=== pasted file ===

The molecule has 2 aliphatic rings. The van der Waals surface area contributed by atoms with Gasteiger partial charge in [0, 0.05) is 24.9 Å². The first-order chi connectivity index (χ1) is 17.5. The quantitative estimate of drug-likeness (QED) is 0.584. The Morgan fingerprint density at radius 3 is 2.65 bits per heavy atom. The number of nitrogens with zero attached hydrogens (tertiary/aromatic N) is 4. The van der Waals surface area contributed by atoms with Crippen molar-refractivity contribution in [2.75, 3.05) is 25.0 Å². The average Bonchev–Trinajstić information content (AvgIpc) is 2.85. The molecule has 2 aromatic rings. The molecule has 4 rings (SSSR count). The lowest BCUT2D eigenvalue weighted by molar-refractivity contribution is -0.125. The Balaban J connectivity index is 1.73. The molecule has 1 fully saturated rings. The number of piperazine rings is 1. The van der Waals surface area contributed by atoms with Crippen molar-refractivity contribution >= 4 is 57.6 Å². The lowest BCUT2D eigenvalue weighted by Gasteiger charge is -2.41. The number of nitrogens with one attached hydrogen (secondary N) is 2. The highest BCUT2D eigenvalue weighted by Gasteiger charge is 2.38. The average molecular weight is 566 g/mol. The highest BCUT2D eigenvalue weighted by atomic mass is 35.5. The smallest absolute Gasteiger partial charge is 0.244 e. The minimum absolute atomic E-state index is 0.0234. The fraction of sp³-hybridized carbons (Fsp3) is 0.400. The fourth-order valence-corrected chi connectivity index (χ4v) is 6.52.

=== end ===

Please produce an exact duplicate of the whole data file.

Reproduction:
The molecule has 2 aliphatic rings. The van der Waals surface area contributed by atoms with Gasteiger partial charge in [0, 0.05) is 24.9 Å². The first-order chi connectivity index (χ1) is 17.5. The quantitative estimate of drug-likeness (QED) is 0.584. The Morgan fingerprint density at radius 3 is 2.65 bits per heavy atom. The number of nitrogens with zero attached hydrogens (tertiary/aromatic N) is 4. The van der Waals surface area contributed by atoms with Crippen molar-refractivity contribution in [2.75, 3.05) is 25.0 Å². The average Bonchev–Trinajstić information content (AvgIpc) is 2.85. The molecule has 2 aromatic rings. The molecule has 4 rings (SSSR count). The lowest BCUT2D eigenvalue weighted by molar-refractivity contribution is -0.125. The Balaban J connectivity index is 1.73. The molecule has 1 fully saturated rings. The number of piperazine rings is 1. The van der Waals surface area contributed by atoms with Crippen molar-refractivity contribution >= 4 is 57.6 Å². The lowest BCUT2D eigenvalue weighted by Gasteiger charge is -2.41. The number of nitrogens with one attached hydrogen (secondary N) is 2. The highest BCUT2D eigenvalue weighted by Gasteiger charge is 2.38. The average molecular weight is 566 g/mol. The highest BCUT2D eigenvalue weighted by atomic mass is 35.5. The smallest absolute Gasteiger partial charge is 0.244 e. The minimum absolute atomic E-state index is 0.0234. The fraction of sp³-hybridized carbons (Fsp3) is 0.400. The fourth-order valence-corrected chi connectivity index (χ4v) is 6.52.